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COA: Police didn't need to search car after stop

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The Indiana Court of Appeals reversed a man's unlawful possession of a firearm by a serious violent felon conviction, ruling the warrantless search of the car the man was driving violated his federal and state constitutional rights.

In light of the recent United States Supreme Court ruling in Arizona v. Gant, 556 U.S. 129 S. Ct. 170, 1719 (2009), the appellate court here reversed Timothy Hathaway's conviction because there was no reasonable basis for the arresting officer to search the car following the traffic stop. Hathaway was pulled over after a police officer saw him make a right turn without properly signaling and for having dark-tinted windows. Hathaway was originally arrested for driving while suspended with a prior judgment and told officers the car was registered to his sister. Both he and his passenger cooperated with police.

The police officer searched the car as part of a search incident to arrest and an inventory search prior to towing the vehicle. He found a gun under the driver's seat, and Hathaway admitted the gun was his. Hathaway's sister arrived at the scene and was allowed to drive her car home.

Hathaway was only charged with unlawful possession and not any traffic infractions or driving with a suspended license. He filed a motion to suppress the handgun, which was denied.

In Timothy Hathaway v. State of Indiana, No. 49A02-0807-CR-568, the appellate court found Gant to be similar to the instant case. Gant was arrested for driving while suspended and police found cocaine in his car. The U.S. Supreme Court held in cases where the recent occupant of a car is arrested for a traffic violation, there isn't a reasonable basis to believe the car contains relevant evidence.

Under the Indiana Constitution, the burden is on the state to show the search was reasonable under the totality of the circumstances, wrote Senior Judge Betty Barteau. There weren't any facts in this case to show the police officer needed to search Hathaway's car to find or preserve evidence of driving with a suspended license. Everyone cooperated and the officer didn't testify he feared for his safety during the stop. Based on the facts of the case, the search was unreasonable under the Indiana Constitution, she wrote.

The appellate court reversed Hathaway's conviction and sentence and remanded for it to be vacated.

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  1. It appears the police and prosecutors are allowed to change the rules halfway through the game to suit themselves. I am surprised that the congress has not yet eliminated the right to a trial in cases involving any type of forensic evidence. That would suit their foolish law and order police state views. I say we eliminate the statute of limitations for crimes committed by members of congress and other government employees. Of course they would never do that. They are all corrupt cowards!!!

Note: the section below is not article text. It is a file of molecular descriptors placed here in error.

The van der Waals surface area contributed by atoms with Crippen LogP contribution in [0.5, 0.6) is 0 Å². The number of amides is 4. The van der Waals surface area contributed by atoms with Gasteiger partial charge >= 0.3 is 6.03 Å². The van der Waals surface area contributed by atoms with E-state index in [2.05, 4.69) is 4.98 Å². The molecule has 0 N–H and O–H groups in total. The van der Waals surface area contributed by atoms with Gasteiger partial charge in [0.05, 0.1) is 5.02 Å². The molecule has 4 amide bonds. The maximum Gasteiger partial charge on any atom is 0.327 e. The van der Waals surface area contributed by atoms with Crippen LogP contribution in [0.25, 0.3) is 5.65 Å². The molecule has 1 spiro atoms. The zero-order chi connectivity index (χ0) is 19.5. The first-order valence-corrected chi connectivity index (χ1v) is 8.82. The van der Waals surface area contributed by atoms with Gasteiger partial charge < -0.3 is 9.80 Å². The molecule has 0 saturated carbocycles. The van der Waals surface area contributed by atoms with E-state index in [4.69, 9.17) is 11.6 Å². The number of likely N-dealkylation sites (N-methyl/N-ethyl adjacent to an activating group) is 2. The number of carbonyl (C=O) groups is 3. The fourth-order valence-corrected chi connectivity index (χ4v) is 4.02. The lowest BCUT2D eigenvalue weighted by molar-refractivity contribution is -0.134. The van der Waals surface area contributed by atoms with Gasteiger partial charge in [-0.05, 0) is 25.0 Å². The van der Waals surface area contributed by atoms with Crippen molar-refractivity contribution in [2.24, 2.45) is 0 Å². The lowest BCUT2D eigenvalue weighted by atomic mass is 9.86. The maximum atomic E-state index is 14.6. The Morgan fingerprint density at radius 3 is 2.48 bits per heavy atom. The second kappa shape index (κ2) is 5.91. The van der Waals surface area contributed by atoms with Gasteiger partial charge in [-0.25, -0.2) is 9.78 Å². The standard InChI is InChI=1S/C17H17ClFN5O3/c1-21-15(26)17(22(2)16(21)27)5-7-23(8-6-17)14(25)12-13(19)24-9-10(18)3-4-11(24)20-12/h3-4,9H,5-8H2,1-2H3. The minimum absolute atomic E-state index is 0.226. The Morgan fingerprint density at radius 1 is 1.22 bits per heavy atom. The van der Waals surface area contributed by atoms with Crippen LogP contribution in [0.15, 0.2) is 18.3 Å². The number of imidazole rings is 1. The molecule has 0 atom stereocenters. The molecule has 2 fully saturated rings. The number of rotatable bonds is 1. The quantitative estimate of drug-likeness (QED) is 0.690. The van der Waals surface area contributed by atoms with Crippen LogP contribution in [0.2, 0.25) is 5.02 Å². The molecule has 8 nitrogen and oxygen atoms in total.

2. Poor Judge Brown probably thought that by slavishly serving the godz of the age her violations of 18th century concepts like due process and the rule of law would be overlooked. Mayhaps she was merely a Judge ahead of her time?

  3. in a lawyer discipline case Judge Brown, now removed, was presiding over a hearing about a lawyer accused of the supposedly heinous ethical violation of saying the words "Illegal immigrant." (IN re Barker) http://www.in.gov/judiciary/files/order-discipline-2013-55S00-1008-DI-429.pdf .... I wonder if when we compare the egregious violations of due process by Judge Brown, to her chiding of another lawyer for politically incorrectness, if there are any conclusions to be drawn about what kind of person, what kind of judge, what kind of apparatchik, is busy implementing the agenda of political correctness and making off-limits legit advocacy about an adverse party in a suit whose illegal alien status is relevant? I am just asking the question, the reader can make own conclsuion. Oh wait-- did I use the wrong adjective-- let me rephrase that, um undocumented alien?

  4. of course the bigger questions of whether or not the people want to pay for ANY bussing is off limits, due to the Supreme Court protecting the people from DEMOCRACY. Several decades hence from desegregation and bussing plans and we STILL need to be taking all this taxpayer money to combat mostly-imagined "discrimination" in the most obviously failed social program of the postwar period.

  5. You can put your photos anywhere you like... When someone steals it they know it doesn't belong to them. And, a man getting a divorce is automatically not a nice guy...? That's ridiculous. Since when is need of money a conflict of interest? That would mean that no one should have a job unless they are already financially solvent without a job... A photographer is also under no obligation to use a watermark (again, people know when a photo doesn't belong to them) or provide contact information. Hey, he didn't make it easy for me to pay him so I'll just take it! Well heck, might as well walk out of the grocery store with a cart full of food because the lines are too long and you don't find that convenient. "Only in Indiana." Oh, now you're passing judgement on an entire state... What state do you live in? I need to characterize everyone in your state as ignorant and opinionated. And the final bit of ignorance; assuming a photo anyone would want is lucky and then how much does your camera have to cost to make it a good photo, in your obviously relevant opinion?

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